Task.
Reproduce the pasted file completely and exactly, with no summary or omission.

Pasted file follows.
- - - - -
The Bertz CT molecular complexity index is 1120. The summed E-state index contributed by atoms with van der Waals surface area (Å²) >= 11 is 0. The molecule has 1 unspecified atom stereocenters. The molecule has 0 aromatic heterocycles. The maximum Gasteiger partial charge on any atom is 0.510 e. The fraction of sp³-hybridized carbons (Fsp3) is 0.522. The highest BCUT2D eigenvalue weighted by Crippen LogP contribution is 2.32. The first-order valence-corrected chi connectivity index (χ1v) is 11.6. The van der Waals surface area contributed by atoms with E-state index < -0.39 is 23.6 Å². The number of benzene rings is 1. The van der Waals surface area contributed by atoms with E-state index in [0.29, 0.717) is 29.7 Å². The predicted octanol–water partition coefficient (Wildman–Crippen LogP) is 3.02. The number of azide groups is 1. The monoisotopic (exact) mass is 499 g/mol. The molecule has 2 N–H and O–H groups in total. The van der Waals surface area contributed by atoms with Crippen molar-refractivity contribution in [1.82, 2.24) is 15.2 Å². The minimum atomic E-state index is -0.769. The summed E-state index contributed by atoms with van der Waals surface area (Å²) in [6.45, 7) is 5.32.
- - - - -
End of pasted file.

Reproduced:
The Bertz CT molecular complexity index is 1120. The summed E-state index contributed by atoms with van der Waals surface area (Å²) >= 11 is 0. The molecule has 1 unspecified atom stereocenters. The molecule has 0 aromatic heterocycles. The maximum Gasteiger partial charge on any atom is 0.510 e. The fraction of sp³-hybridized carbons (Fsp3) is 0.522. The highest BCUT2D eigenvalue weighted by Crippen LogP contribution is 2.32. The first-order valence-corrected chi connectivity index (χ1v) is 11.6. The van der Waals surface area contributed by atoms with E-state index < -0.39 is 23.6 Å². The number of benzene rings is 1. The van der Waals surface area contributed by atoms with E-state index in [0.29, 0.717) is 29.7 Å². The predicted octanol–water partition coefficient (Wildman–Crippen LogP) is 3.02. The number of azide groups is 1. The monoisotopic (exact) mass is 499 g/mol. The molecule has 2 N–H and O–H groups in total. The van der Waals surface area contributed by atoms with Crippen molar-refractivity contribution in [1.82, 2.24) is 15.2 Å². The minimum atomic E-state index is -0.769. The summed E-state index contributed by atoms with van der Waals surface area (Å²) in [6.45, 7) is 5.32.